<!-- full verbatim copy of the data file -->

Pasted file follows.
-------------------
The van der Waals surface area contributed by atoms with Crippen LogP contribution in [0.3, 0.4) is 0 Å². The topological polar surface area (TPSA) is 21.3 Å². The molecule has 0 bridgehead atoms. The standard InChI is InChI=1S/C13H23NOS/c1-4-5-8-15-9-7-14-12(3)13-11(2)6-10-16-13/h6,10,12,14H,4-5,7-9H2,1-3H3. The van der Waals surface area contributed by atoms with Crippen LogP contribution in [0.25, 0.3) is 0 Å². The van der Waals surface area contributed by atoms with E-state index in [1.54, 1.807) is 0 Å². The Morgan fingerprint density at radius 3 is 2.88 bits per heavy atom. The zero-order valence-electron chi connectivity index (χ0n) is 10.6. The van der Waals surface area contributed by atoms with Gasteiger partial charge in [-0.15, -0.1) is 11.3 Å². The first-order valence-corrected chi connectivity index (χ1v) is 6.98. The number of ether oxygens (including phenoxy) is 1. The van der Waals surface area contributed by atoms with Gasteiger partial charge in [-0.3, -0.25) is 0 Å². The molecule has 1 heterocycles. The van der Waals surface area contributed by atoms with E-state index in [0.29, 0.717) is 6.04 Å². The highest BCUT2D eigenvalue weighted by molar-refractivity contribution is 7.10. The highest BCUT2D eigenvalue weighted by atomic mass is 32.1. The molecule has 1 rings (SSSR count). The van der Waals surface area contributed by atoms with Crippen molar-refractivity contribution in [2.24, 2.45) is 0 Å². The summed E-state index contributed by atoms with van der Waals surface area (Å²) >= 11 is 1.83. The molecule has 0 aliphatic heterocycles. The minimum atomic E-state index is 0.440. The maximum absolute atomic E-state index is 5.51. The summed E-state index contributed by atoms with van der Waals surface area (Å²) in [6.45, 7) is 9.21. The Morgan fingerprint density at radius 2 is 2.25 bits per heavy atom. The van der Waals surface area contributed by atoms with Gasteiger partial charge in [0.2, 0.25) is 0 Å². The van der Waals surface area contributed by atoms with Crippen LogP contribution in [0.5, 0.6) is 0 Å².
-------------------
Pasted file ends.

The van der Waals surface area contributed by atoms with Crippen LogP contribution in [0.3, 0.4) is 0 Å². The topological polar surface area (TPSA) is 21.3 Å². The molecule has 0 bridgehead atoms. The standard InChI is InChI=1S/C13H23NOS/c1-4-5-8-15-9-7-14-12(3)13-11(2)6-10-16-13/h6,10,12,14H,4-5,7-9H2,1-3H3. The van der Waals surface area contributed by atoms with Crippen LogP contribution in [0.25, 0.3) is 0 Å². The van der Waals surface area contributed by atoms with E-state index in [1.54, 1.807) is 0 Å². The Morgan fingerprint density at radius 3 is 2.88 bits per heavy atom. The zero-order valence-electron chi connectivity index (χ0n) is 10.6. The van der Waals surface area contributed by atoms with Gasteiger partial charge in [-0.15, -0.1) is 11.3 Å². The first-order valence-corrected chi connectivity index (χ1v) is 6.98. The number of ether oxygens (including phenoxy) is 1. The van der Waals surface area contributed by atoms with Gasteiger partial charge in [-0.3, -0.25) is 0 Å². The molecule has 1 heterocycles. The van der Waals surface area contributed by atoms with E-state index in [0.29, 0.717) is 6.04 Å². The highest BCUT2D eigenvalue weighted by molar-refractivity contribution is 7.10. The highest BCUT2D eigenvalue weighted by atomic mass is 32.1. The molecule has 1 rings (SSSR count). The van der Waals surface area contributed by atoms with Crippen molar-refractivity contribution in [2.24, 2.45) is 0 Å². The summed E-state index contributed by atoms with van der Waals surface area (Å²) >= 11 is 1.83. The molecule has 0 aliphatic heterocycles. The minimum atomic E-state index is 0.440. The maximum absolute atomic E-state index is 5.51. The summed E-state index contributed by atoms with van der Waals surface area (Å²) in [6.45, 7) is 9.21. The Morgan fingerprint density at radius 2 is 2.25 bits per heavy atom. The van der Waals surface area contributed by atoms with Gasteiger partial charge in [0.2, 0.25) is 0 Å². The van der Waals surface area contributed by atoms with Crippen LogP contribution in [0.5, 0.6) is 0 Å².